This is an awesome article collecting type samples that have characterised 2007 and may lead 2008. As a creative guy who often falls out of touch with pure typographic expression this was a great crash course.
Archive for the 'Typography' Category
Adam Tickle, Alistair Webb, and Matt Michaluk share a very special cake to celebrate Helvetica’s silver anniversary as one of the planet’s most ubiquitous sans serif faces.
Yes, I’m probably being unfair. I bumped into Sketchcast’s offering and was intrigued. It is a really good idea. It’s also so remarkably basic that it’s doomed to failure I fear (Doomed! Doomed!). sigh. Anything that says I can draw a blog and post it sounds great. A simple tool to spice up our picture + words offering. Unfortunately it’s so slow. There is no option to double, triple or quadruple speed your drawing. It plays back at the speed that you made it. Which is slow. We write slowly if it’s going to legible with their chunky pen. It’s slow if you have make sure the line is processed smoothly and not like a heroine addict withdrawing while drawing. I couldn’t even be bothered sitting through the whole playback of my quick blog test video (see incomplete above).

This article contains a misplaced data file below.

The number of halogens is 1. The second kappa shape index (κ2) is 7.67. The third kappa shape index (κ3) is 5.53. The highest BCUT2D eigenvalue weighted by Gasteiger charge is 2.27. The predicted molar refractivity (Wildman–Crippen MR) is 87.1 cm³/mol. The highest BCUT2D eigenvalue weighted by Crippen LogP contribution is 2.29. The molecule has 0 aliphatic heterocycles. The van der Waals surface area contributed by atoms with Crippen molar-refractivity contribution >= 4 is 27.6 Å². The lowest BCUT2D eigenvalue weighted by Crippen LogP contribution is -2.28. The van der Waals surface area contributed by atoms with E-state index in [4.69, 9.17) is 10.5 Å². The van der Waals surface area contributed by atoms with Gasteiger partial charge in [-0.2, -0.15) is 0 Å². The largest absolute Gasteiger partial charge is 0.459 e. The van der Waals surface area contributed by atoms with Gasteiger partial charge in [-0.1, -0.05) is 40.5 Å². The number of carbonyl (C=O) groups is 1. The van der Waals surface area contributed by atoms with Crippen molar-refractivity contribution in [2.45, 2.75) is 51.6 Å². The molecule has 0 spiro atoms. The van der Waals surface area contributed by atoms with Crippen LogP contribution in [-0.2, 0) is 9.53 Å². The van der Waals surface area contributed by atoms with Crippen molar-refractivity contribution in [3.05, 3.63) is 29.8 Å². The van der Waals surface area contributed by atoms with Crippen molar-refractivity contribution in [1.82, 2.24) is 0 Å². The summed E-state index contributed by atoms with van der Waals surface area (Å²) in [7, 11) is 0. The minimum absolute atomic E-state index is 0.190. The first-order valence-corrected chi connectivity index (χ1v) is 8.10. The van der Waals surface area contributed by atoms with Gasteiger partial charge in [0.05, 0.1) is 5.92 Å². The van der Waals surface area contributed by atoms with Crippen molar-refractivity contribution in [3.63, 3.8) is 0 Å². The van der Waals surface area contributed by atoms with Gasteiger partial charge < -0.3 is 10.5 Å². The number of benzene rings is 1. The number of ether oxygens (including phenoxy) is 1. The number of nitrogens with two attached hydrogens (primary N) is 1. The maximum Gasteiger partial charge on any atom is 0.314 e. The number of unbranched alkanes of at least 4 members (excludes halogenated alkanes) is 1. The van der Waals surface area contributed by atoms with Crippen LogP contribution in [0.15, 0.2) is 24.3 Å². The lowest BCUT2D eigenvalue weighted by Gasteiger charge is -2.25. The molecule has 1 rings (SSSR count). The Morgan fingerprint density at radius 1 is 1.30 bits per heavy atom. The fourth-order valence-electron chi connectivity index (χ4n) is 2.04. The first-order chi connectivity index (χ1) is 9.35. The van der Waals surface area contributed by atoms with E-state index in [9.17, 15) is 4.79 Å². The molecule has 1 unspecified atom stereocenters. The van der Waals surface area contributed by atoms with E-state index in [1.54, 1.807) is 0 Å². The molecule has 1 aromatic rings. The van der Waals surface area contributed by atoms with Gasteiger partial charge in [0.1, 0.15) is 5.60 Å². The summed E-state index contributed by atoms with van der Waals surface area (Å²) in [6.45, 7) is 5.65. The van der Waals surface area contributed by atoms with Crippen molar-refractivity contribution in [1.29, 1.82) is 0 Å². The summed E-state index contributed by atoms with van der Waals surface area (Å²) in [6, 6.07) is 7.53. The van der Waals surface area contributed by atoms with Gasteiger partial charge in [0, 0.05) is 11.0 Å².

And another thing, WordPress don’t support the embedding of their video! C’mon WordPress. Lighten up a bit. It’s not java. Or anything malicious. It’s just slow.
Play with it, discard it and then maybe the developers will make it better.
ps. Don’t get me started on Virb’s slow poke development cycle!
I’m always on the looking for talented people who make ad guys appear to know what they’re doing (I need all the help I can get). Bite Animation are one of those crews. They’re a small motion graphics & design studio in Johannesburg who’ve done some impressive work for some very picky creatives. They’ve just relaunched their website so go visit them. If you’re a fan of heavily layered illustration you’ll enjoy the experience.
Now this is a cup I could wake up to every morning. Beautiful typography. Simple, clever, and functional design. A great gift for any graphics freak, whether they drink coffee or tea. (via information aesthetics)
Similar Diversity is an information graphic which opens up a new perspective at the topics religion and faith by visualizing the Holy Books of five world religions. Communalities and differences of Christianity, Islam, Hinduism, Buddhism and Judaism are shown up in this datavisualization.
The visual’s basis is an objective text analysis of the Holy Scriptures, and works without any interpretations from the creators’ side. Despite – or even because of this abstraction, the artworks are not only working on an informal but also on an emotional level. The viewers should be inspired to think about own prejudices and current religious conflicts.
Those five graphics are showing the positions and the frequency of the word “you” in the different Holy Scriptures. “You” acts in most cases as a request to abide codes of behaviour or moralities, and so aims most directly at the reader.